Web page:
Pentolfe Aegerter 235
Tambu looks to become more independent but this changes her relationship with her family and her community. She veers away from the traditional role of valuing the community over oneself and works on her own for individual gain instead of working for her family’s benefit.
While “the control of women’s and children’s labor by older African men was central the establishment and consolidation of colonial rule in southern Rhodesia”, it was not the only way women were subordinated (Schmidt 734). By mixing indigenous and European structures of patriarchal control, new structures of domination were created (Schmidt 734). This “new structure of domination” is seen when Babamukuru talks with Tambu the night of her arrival (Schmidt 734).
After Tambu’s brother dies, she “becomes the equivalent of the male first born, [by] inheriting his privileges as a way to escape sexism” and moves in with Babamukuru (Pentolfe Aegerter 235). Babamukuru calls Tambu into talk with him and she is sure to not sit “so disrespectfully close to her uncle” (Dangarembga 87). She follows the traditional rules concerning patriarchy in order to not disrespect her uncle. Babamukuru sees himself as Tambu’s “father” and “take[s] some time off from [his] work to speak to [Tambu] as a father should speak to a child” (Dangarembga 88). Filled with gratitude, Tambu realizes the “extent of the sacrifice” Babamukuru made in order to pick her up from the homestead because “the work he had missed…was the work that paid [her] school feels and bought the food that [she] was to eat in his house”(Dangarembga 88).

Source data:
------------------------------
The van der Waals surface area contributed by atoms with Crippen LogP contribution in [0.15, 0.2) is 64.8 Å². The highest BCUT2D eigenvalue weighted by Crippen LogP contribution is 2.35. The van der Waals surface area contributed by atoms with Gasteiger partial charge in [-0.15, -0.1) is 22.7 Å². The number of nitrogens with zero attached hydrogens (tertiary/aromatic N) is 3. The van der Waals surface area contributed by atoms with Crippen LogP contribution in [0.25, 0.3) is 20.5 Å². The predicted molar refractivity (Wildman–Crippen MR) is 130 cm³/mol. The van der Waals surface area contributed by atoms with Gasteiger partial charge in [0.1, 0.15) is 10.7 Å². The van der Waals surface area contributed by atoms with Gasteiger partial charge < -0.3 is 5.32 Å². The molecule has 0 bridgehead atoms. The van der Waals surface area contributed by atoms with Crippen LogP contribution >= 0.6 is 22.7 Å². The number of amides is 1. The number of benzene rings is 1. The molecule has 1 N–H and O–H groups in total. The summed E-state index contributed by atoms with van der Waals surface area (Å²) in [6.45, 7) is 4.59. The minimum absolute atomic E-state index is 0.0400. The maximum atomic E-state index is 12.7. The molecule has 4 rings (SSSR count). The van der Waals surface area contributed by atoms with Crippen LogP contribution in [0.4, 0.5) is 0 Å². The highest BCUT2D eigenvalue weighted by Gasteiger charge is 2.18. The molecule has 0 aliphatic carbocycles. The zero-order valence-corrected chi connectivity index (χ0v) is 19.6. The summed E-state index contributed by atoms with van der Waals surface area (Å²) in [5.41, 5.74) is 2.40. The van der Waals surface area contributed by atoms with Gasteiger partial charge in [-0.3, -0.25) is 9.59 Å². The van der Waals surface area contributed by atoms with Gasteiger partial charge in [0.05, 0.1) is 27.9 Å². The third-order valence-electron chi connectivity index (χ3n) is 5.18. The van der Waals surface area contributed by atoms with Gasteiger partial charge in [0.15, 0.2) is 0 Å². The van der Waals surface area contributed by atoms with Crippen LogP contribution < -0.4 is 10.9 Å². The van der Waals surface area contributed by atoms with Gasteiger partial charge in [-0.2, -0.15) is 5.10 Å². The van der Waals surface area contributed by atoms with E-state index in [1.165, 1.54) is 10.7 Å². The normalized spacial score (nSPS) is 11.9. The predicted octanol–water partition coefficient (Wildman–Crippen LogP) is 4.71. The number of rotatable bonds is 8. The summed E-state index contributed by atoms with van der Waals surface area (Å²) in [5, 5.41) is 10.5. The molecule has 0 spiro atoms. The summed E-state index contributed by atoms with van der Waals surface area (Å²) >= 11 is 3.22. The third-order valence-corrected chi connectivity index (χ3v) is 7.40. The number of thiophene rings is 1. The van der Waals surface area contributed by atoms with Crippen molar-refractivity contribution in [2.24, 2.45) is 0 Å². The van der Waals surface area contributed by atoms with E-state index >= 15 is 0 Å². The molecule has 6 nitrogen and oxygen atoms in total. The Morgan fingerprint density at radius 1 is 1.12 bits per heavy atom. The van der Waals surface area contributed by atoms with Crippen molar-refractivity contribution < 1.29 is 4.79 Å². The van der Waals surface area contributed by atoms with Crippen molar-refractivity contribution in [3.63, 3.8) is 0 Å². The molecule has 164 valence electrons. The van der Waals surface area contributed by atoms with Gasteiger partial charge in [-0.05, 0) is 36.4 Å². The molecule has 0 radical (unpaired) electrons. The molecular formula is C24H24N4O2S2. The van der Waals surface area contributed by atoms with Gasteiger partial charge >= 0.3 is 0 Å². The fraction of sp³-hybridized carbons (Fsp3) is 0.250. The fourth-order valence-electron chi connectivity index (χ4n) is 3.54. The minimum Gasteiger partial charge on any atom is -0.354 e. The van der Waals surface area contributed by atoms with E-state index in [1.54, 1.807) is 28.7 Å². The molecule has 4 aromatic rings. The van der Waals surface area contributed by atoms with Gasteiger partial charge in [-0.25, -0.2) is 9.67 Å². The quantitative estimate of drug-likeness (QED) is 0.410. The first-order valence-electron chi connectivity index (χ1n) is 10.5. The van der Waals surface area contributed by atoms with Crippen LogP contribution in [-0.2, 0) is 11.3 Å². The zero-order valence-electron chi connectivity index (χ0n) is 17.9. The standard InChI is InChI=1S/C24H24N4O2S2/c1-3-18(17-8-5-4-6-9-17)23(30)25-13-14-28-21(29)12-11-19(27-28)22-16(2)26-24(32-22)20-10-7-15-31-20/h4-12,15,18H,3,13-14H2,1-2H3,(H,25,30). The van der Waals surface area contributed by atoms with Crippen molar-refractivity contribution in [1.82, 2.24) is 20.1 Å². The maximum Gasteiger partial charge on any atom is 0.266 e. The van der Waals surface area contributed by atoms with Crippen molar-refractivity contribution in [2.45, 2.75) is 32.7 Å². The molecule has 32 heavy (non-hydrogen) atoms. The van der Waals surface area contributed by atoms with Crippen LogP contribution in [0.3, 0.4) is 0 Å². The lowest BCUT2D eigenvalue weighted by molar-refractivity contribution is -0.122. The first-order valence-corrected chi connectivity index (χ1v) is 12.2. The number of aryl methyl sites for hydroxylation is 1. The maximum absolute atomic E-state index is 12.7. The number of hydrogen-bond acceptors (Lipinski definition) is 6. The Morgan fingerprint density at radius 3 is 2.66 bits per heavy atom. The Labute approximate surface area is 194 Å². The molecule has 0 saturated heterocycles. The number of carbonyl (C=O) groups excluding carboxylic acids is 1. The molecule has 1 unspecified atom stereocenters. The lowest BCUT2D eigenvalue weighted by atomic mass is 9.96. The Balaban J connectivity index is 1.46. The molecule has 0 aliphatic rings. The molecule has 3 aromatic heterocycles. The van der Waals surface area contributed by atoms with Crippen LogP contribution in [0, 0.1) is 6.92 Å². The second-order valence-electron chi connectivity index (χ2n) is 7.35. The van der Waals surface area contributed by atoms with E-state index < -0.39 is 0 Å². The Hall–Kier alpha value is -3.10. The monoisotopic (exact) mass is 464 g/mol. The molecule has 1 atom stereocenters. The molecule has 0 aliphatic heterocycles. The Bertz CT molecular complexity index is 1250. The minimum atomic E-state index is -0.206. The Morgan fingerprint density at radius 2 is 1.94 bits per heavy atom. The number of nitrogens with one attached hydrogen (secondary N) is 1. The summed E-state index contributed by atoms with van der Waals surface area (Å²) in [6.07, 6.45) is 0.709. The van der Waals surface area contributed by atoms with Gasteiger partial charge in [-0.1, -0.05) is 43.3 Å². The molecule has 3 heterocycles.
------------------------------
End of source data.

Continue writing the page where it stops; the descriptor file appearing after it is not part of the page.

Babamukuru ensures that Tambu understands what he went through so she could benefit. In a new form of oppression, Babamukuru makes Tambu feel that she is in debt to him. This forces Tambu to feel like she must do well in school and be a good person in order to repay Babamukuru for his generosity. Babamukuru explains to Tambu the many benefits of his munificence:
…Babamukuru had summoned me to make sure that I knew how lucky I was to have been given this opportunity for mental and eventually, through it, material emancipation. He pointed out that the blessing I had received was not an individual blessing but one that extended to all members of my less fortunate family, who would be able to depend on me in the future as they were now depending on him….at the mission I would not only go to school but learn ways and habits that would make my parents proud of me. I was an intelligent girl but I had also to develop into a good woman, he said…